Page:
The Islamic State group claimed responsibility for Tuesday's explosions, saying they were carried out by Ugandans. Ugandan authorities blamed the attacks on the Allied Democratic Forces, or ADF, an extremist group that has been allied with IS since 2019.
President Yoweri Museveni identified the alleged suicide bombers in a statement in which he warned that security forces were “coming for” alleged members of the ADF.
While Ugandan authorities are under pressure to show they are in control of the situation, the killings of suspects raise fears of a violent crackdown in which innocent people are victims.
Despite the horror of the bomb attacks, “it remains critical to ensure no terrorist attack translates into a blank check to violate human rights under a pretext of fighting terror,” said Maria Burnett, a rights lawyer with the Center for Strategic & International Studies.
“Across East Africa, terrorism has been a pretext at times to ensnare political opponents, civic actors, and even refugees seeking protection," she said. "Such actions risk radicalizing people in support of nonstate actors and hands those actors an easy propaganda tool.”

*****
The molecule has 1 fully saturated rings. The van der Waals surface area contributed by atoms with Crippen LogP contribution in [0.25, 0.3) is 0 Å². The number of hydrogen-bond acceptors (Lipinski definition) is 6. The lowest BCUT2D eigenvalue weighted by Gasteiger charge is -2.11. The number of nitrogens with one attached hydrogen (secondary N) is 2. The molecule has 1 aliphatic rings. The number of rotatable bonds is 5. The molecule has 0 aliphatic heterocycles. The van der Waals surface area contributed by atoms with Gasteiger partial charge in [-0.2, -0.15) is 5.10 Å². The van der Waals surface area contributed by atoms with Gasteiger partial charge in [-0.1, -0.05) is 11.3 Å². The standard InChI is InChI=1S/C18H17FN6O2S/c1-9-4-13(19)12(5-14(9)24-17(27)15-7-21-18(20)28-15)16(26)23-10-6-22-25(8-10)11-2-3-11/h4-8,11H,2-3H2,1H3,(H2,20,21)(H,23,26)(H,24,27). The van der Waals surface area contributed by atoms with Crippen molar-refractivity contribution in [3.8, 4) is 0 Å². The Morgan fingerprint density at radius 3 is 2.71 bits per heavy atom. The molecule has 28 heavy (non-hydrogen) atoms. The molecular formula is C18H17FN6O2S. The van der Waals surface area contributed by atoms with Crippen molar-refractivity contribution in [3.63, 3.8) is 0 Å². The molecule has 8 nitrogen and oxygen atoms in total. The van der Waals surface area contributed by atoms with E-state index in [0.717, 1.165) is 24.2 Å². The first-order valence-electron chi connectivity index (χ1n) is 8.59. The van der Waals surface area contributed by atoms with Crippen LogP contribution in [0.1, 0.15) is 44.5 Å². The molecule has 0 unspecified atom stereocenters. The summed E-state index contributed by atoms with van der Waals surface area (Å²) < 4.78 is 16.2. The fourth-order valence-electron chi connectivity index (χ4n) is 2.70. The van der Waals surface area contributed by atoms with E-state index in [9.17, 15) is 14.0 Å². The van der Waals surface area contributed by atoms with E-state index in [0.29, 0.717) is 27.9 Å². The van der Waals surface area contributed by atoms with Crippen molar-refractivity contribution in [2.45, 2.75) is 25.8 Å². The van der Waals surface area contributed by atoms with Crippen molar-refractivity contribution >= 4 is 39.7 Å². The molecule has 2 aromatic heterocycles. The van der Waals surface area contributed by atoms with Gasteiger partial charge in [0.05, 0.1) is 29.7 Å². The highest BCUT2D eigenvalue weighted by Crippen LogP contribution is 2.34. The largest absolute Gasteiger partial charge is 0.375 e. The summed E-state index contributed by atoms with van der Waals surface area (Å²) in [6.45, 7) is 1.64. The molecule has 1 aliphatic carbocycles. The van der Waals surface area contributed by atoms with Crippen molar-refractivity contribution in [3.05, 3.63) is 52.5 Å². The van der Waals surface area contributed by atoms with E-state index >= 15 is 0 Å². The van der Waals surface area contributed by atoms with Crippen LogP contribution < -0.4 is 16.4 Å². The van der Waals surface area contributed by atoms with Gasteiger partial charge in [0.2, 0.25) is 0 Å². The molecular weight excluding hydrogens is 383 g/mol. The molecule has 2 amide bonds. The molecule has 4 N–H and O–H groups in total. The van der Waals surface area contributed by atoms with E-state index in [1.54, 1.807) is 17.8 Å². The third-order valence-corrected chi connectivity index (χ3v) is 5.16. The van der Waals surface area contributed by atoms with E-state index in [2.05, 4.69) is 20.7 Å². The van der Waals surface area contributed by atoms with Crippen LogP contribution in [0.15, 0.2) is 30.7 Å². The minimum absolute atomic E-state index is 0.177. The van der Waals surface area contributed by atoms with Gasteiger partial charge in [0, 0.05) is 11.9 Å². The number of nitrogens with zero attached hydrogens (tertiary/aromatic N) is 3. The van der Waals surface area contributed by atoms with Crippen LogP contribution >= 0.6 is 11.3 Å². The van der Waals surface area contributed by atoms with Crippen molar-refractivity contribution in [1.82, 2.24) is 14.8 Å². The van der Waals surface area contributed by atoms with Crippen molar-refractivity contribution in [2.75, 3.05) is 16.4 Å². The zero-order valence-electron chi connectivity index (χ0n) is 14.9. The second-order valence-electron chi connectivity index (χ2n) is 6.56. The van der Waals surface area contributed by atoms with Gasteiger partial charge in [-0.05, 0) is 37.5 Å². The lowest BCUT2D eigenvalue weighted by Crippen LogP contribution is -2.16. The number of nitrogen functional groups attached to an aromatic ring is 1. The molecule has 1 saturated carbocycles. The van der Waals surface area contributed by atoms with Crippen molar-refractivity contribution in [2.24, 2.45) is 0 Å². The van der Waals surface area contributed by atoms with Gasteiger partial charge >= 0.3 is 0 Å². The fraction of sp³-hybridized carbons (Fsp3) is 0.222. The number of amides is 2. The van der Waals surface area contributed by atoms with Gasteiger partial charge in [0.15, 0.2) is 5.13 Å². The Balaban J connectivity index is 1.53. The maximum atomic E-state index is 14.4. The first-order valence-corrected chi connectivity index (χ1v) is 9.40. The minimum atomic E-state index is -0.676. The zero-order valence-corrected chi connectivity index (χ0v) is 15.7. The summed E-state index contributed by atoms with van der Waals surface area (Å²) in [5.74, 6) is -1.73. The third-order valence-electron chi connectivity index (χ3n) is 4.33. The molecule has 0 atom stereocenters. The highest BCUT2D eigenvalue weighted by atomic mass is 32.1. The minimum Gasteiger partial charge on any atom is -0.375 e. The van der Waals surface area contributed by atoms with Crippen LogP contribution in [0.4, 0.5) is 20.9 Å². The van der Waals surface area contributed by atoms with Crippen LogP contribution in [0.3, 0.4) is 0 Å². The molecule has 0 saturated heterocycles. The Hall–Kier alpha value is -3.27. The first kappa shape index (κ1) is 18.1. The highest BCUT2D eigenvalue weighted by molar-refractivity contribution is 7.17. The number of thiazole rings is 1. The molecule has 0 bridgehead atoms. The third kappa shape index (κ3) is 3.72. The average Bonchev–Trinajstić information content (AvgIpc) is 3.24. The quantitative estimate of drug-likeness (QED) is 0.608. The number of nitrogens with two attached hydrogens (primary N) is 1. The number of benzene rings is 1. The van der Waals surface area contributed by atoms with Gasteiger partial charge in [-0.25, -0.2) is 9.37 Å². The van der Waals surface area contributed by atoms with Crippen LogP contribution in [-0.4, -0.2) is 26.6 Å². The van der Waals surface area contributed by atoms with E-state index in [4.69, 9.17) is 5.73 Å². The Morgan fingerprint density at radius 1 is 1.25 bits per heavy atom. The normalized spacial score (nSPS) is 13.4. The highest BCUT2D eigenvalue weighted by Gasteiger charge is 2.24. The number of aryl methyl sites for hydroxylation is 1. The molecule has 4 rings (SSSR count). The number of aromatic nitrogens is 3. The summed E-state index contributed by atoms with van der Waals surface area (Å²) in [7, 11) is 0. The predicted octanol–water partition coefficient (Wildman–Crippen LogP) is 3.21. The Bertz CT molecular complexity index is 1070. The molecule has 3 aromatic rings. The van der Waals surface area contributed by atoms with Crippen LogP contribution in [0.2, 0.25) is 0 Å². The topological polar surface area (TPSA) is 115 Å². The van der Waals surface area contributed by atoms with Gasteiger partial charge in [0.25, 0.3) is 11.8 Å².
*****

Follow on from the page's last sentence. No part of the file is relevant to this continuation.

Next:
Human Rights Watch has previously documented cases in which Ugandan security have allegedly tortured ADF suspects and held them without trial for long periods.
The ADF has for years been opposed to the long rule of Museveni, a U.S. security ally who was the first African leader to deploy peacekeepers in Somalia to protect the federal government from the extremist group al-Shabab. In retaliation over Uganda’s deployment of troops to Somalia, that group carried out attacks in 2010 that killed at least 70 people who had assembled in public places in Kampala to watch a soccer World Cup game.
But the ADF, with its local roots, has become a more pressing challenge to Museveni, 77, who has ruled Uganda for 35 years and was reelected to a five-year term in January.
The group was established in the early 1990s by some Ugandan Muslims, who said they had been sidelined by Museveni’s policies. At the time, the rebel group staged deadly attacks in Ugandan villages as well as in the capital, including a 1998 attack in which 80 students were massacred in a town near the Congo border.
A Ugandan military assault later forced the rebels into eastern Congo, where many rebel groups are able to roam free because the central government has limited control there.